|The first excerpt represents the element of Air. It speaks of mental influences and the process of thought, and is drawn from Twelve Stories and a Dream by H. G. Wells:
which devotes itself so ably to the study and elucidation of all the
mysteries of Masonry past and present, and among the students of this
lodge Sanderson is by no means the least. He followed Clayton's motions
with a singular interest in his reddish eye. "That's not bad," he said,
when it was done. "You really do, you know, put things together,
Clayton, in a most amazing fashion. But there's one little detail out."
"I know," said Clayton. "I believe I could tell you which."
"This," said Clayton, and did a queer little twist and writhing
and thrust of the hands.
|The second excerpt represents the element of Fire. It speaks of emotional influences and base passions, and is drawn from Faraday as a Discoverer by John Tyndall:
certain force, and it is this force which constitutes the matter.
In that view matter is not merely mutually penetrable; but each
atom extends, so to say, throughout the whole of the solar system,
yet always retaining its own centre of force.'
It is the operation of a mind filled with thoughts of this profound,
strange, and subtle character that we have to take into account in
dealing with Faraday's later researches. A similar cast of thought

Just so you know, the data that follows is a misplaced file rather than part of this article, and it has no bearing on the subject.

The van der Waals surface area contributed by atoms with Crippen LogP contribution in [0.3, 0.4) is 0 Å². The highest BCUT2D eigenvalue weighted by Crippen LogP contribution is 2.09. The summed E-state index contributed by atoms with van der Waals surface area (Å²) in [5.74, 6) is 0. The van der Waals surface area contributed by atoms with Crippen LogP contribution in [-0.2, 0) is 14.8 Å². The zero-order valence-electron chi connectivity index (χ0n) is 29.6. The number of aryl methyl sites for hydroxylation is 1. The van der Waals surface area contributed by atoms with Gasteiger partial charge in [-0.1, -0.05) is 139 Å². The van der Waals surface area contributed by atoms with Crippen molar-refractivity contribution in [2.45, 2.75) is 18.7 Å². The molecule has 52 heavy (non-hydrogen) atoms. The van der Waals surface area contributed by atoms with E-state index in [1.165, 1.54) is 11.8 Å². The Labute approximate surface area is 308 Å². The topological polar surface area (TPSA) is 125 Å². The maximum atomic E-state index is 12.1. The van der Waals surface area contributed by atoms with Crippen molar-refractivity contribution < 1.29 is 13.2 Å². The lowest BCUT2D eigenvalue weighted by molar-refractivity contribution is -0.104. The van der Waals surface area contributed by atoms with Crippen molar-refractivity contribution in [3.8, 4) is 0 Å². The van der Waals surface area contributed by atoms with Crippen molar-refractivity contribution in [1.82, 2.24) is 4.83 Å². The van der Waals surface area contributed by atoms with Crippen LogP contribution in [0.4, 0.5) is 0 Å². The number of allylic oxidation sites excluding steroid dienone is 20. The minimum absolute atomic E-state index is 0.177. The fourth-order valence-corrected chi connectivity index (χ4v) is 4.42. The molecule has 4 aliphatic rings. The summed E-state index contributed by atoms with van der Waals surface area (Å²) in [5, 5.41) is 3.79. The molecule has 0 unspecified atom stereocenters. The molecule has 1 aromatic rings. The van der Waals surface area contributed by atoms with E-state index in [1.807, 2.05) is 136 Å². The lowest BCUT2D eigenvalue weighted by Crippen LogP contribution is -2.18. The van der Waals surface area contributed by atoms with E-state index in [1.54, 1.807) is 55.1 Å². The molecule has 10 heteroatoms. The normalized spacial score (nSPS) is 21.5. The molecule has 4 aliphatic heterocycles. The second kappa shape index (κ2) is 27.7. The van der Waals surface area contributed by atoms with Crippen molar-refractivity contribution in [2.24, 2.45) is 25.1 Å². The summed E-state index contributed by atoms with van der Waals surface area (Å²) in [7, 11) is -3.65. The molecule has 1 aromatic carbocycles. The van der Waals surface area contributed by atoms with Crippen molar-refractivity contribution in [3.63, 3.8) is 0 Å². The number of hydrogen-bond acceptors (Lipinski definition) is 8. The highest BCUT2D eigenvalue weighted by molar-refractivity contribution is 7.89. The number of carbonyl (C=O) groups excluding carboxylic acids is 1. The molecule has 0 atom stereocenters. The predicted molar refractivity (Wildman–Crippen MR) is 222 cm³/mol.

pervades a letter addressed by Faraday to Mr. Richard Phillips,
and published in the 'Philosophical Magazine' for May, 1846. It is
entitled 'Thoughts on Ray-vibrations,' and it contains one of the
most singular speculations that ever emanated from a scientific
|The third excerpt represents the element of Water. It speaks of pure spiritual influences and feelings of love, and is drawn from Dust by Mr. And Mrs. Haldeman-Julius:
of the elation he had expected.
This bewildered and angered him. Sixteen thousand dollars and
with it no thrill. What was lacking? As he pondered, puzzled and
disappointed, it came to him that he needed something by which to
measure his wealth, someone whose appreciation of it would make
it real to him, give him a genuine sense of its possession. What
if he were to take Robinson's advice: fix up a bit and--marry?
Nellie had often urged the advantages of this, but he had never
had much to do with women; they did not belong in his world and
he had not missed them; he had never before felt a need of
marriage. Upon the few occasions when, driven by his sister's
|The fourth excerpt represents the element of Earth. It speaks of physical influences and the impact of the unseen on the visible world, and is drawn from Kwaidan by Lafcadio Hearn:
cost. Those ethical conditions manifested by insect-societies can have been
reached only through effort desperately sustained for millions of years
against the most atrocious necessities. Necessities equally merciless may
have to be met and mastered eventually by the human race. Mr. Spencer has
shown that the time of the greatest possible human suffering is yet to
come, and that it will be concomitant with the period of the greatest
possible pressure of population. Among other results of that long stress, I
understand that there will be a vast increase in human intelligence and
sympathy; and that this increases of intelligence will be effected at the
cost of human fertility. But this decline in reproductive power will not,
we are told, be sufficient to assure the very highest of social conditions: